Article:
Feig on the Road: Windy City Wear

Travel Journal

Part three of Paul Feig's sartorial tour of the press junket.

Oct 3, 2013 | 04:00 PM

[Paul Feig's daily travel journal continues. To see what all the fuss is about, download "The Heat" in digital HD today, or pre-order it on DVD or Blu-Ray, available October 15.]

June 9th – Well, okay, it was a bit more than salads last night but martinis were involved. (Lo-cal depends on your definition of how fattening good gin is. Myself, I enjoy the Hendricks, although whenever I find a bar that has Oxley gin, I'm a happy man.) Ate at a great restaurant called MK and had a lovely evening. Did the tasting menu and everything on it was indeed tasty. Great looking place, too. Most of the patrons were dressed nicely but there were a few sloppy guys in old untucked shirts. I'm always amazed at what my fellow men will wear to a nice restaurant. I try not to judge and will give these guys the benefit of the doubt since the restaurant didn't really bill itself as a dressy place and Chicago tends to be a bit more casual than other big cities. But still, it's a highly rated restaurant on Zagat and is clearly one of the nicer places in town. So, toss on a sports jacket, for Christ's sake, fellas.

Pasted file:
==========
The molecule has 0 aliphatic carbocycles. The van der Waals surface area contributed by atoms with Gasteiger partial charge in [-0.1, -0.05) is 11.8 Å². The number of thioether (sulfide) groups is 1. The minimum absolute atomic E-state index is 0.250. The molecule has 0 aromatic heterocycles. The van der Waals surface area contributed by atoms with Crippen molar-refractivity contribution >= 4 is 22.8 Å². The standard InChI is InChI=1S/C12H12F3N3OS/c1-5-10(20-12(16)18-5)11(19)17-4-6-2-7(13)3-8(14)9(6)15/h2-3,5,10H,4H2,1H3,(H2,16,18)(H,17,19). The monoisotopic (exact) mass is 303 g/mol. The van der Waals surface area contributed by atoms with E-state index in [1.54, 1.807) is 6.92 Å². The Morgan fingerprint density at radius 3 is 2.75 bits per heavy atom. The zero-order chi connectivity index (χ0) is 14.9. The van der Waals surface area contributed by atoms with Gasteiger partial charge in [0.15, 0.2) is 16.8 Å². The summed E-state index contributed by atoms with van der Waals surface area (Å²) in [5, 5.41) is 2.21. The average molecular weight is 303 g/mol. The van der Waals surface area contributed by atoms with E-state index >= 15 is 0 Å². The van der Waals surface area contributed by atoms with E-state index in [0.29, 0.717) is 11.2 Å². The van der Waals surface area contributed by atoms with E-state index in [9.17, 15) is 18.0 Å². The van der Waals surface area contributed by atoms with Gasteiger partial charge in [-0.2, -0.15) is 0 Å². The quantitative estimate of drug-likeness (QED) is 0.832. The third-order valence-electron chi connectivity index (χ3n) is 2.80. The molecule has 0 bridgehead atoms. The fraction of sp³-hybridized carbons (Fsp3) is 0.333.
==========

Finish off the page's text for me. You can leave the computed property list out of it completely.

The studio put me up at the Ritz Carlton Chicago, which is very old school nice. It's right in the heart of Chicago, right off Michigan Avenue and steps away from the iconic water tower. I took a long walk before lunch around the city. Walked past many of the places I remember walking past as a kid—Marshall Field's, the river, those twin tower apartment buildings that sort of look like corncobs. For me, Chicago will still always be the opening title sequence of "The Bob Newhart Show." Yes, that's how old I am.